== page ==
SPORTSNET: Elliotte Friedman reports his understanding of Dubas’ no-trade promise after re-signing William Nylander last season was that it was solely for the immediate aftermath of the agreement.

SPECTOR’S NOTE: Whatever Dubas promised Nylander, the young winger could soon find out that a general manager’s promises are easily broken for the good of the team or the GM’s ongoing employment.

Friedman also believes San Jose Sharks center Joe Thornton could be on the Leafs’ radar, depending on what happens with Jason Spezza.

SPECTOR’S NOTE: All due respect to Thornton, who’s had a wonderful career, but he’s well past his best-before date. Besides, the Leafs already had an aging former Sharks on their roster in Patrick Marleau and it cost them their 2020 first-round pick to get rid of the final year of his contract. They don’t need to repeat that mistake. Yes, I know, they could get Thornton to agree to a one-year, bonus-laden deal, but he’s not going to make the Leafs a better team next season. 

UPDATE ON THE OILERS

EDMONTON JOURNAL: Terry Jones reports Oilers GM Ken Holland indicated he’s got some decisions to make going forward after his club was eliminated from the qualifying round. Noting Holland spoke about the flat salary cap for next season, Jones speculates Andreas Athanasiou, Mike Smith, and James Neal might not be back.

Jones also thinks one of the Oilers’ top-four defensemen other than Ethan Bear could be shopped. He guesses Adam Larsson could be available in a “semi-major trade.”

SPECTOR’S NOTE: Athanasiou is a restricted free agent with arbitration rights. Holland could decide not to qualify the winger’s rights, making him a UFA. The Oilers GM could then attempt to sign him to a more affordable contract, or simply look for a better option elsewhere.

The 38-year-old Smith is no longer an effective NHL starting goalie. The Oilers need a better option to split the duties with the erratic Mikko Koskinen. Neal is signed through 2022-23 and his age (32), the cap hit ($5.27 million) and offensive inconsistency will be difficult to move. A buyout is possible here.

Larsson was acquired four years ago from New Jersey for Taylor Hall. Holland might have to bundle him with a draft pick or prospect or pick up part of his $4.16-million cap hit for next season. Larsson also has a modified no-trade clause.










NHL Morning Coffee Headlines – August 11, 2020

NHL Morning Coffee Headlines – August 11, 2020

The Rangers win the 2020 draft lottery, the Panthers formally part company with Dale Tallon, the opening round of the 2020 playoffs begin today and more in the NHL morning coffee headlines.

  NHL.COM: The New York Rangers won Phase 2 of the 2020 NHL Draft Lottery yesterday, giving them the first-overall pick and the opportunity to select top prospect Alexis Lafreniere of the QMJHL’s Rimouski Oceanic.

2020 NHL DRAFT ORDER

1. New York Rangers

2. Los Angeles Kings

3. Ottawa Senators (from San Jose Sharks)

4. Detroit Red Wings

5. Ottawa Senators

6. Anaheim Ducks

7. New Jersey Devils

8. Buffalo Sabres

9. Minnesota Wild

10. Winnipeg Jets

11. Nashville Predators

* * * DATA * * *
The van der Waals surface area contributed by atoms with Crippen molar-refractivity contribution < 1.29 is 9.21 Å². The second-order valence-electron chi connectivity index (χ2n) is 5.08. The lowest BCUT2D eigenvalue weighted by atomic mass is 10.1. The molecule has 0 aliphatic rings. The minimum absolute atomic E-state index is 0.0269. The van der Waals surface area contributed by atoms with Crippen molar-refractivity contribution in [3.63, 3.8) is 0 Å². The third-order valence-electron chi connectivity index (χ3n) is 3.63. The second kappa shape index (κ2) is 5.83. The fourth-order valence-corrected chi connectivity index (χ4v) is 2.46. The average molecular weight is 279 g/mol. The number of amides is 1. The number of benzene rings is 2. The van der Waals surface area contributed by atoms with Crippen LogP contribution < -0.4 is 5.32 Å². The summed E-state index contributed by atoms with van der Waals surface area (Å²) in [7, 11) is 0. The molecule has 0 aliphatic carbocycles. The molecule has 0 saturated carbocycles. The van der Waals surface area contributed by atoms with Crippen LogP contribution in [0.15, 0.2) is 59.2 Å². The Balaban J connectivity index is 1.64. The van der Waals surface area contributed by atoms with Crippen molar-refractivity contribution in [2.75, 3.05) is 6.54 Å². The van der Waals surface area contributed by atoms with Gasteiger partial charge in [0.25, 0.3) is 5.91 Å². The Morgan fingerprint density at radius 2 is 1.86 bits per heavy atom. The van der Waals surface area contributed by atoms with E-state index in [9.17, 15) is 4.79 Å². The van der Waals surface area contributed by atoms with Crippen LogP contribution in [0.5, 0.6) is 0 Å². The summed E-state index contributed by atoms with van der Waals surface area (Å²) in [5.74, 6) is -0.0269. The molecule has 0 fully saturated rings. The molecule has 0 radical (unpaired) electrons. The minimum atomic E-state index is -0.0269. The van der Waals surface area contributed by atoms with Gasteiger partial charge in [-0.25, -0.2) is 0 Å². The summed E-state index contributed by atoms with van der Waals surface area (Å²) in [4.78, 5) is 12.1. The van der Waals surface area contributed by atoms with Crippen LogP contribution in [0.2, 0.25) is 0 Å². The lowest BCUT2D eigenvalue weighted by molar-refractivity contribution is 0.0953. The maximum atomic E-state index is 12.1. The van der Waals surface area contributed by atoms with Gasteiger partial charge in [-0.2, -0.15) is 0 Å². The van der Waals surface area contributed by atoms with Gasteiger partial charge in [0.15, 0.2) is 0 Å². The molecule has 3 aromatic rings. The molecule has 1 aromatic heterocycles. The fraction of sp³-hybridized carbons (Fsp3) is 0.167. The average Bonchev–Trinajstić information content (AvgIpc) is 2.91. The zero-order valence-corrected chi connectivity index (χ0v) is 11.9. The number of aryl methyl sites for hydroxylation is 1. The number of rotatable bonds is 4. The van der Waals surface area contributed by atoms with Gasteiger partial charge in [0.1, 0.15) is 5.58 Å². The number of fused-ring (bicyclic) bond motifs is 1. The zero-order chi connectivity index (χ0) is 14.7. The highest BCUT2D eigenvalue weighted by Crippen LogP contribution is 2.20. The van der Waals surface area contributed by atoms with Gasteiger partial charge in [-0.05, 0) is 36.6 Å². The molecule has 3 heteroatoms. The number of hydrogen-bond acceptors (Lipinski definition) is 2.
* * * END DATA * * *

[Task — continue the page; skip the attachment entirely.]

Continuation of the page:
12. Florida Panthers

13. Carolina Hurricanes (from Toronto Maple Leafs)

14. Edmonton Oilers

15. Pittsburgh Penguins

The Hurricanes received the Leafs pick as part of the return in last June’s Patrick Marleau trade.

SPECTOR’S NOTE: It was 24 hours of suck for the Maple Leafs. They would’ve kept that pick had they won the lottery.

As a result of the Penguins acquiring Jason Zucker in February from the Wild, Pens general manager Jim Rutherford has seven days to decide if he’ll send this year’s first-rounder to the Wild or defer the pick to 2021.

SUN-SENTINEL.COM: The Florida Panthers have parted ways with general manager Dale Tallon. He’d been with the club for 10 years, most of that period as GM. The club issued a statement indicating the decision was mutual. It’s believed they’ll look outside the organization for a replacement. Assistant GM Eric Joyce takes over on an interim basis.

SPECTOR’S NOTE: The Panthers made little progress toward their goal of becoming a Stanley Cup contender during Tallon’s tenure. His replacement must build around the club’s core talent (Aleksander Barkov, Jonathan Huberdeau, Aaron Ekblad), addressing their weaknesses (such as their poor defensive play), and change the culture of losing that’s dogged this franchise for over two decades. 

NHL.COM: The opening round of the 2020 Stanley Cup playoffs begins today with four games. The Columbus Blue Jackets face off against the Tampa Bay Lightning (3 pm ET), the Calgary Flames meet the Dallas Stars (5:30 pm ET), the Carolina Hurricanes square off against the Boston Bruins (8 pm ET), and the Chicago Blackhawks go up against the Vegas Golden Knights (10:30 pm ET).

SPORTSNET: Blue Jackets goaltender Elvis Merzlikins is sidelined indefinitely. As per league protocols, no information was revealed regarding his condition.

CBS SPORTS: Philadelphia Flyers winger Jakub Voracek (undisclosed) will be a game-day decision when his club faces off with the Canadiens in Game 1 of their opening-round series on Wednesday.

STLTODAY.COM: Blues winger Sammy Blais could miss the start of his club’s opening-round series against the Vancouver Canucks. He suffered an apparent leg injury during Sunday’s round-robin loss to the Dallas Stars.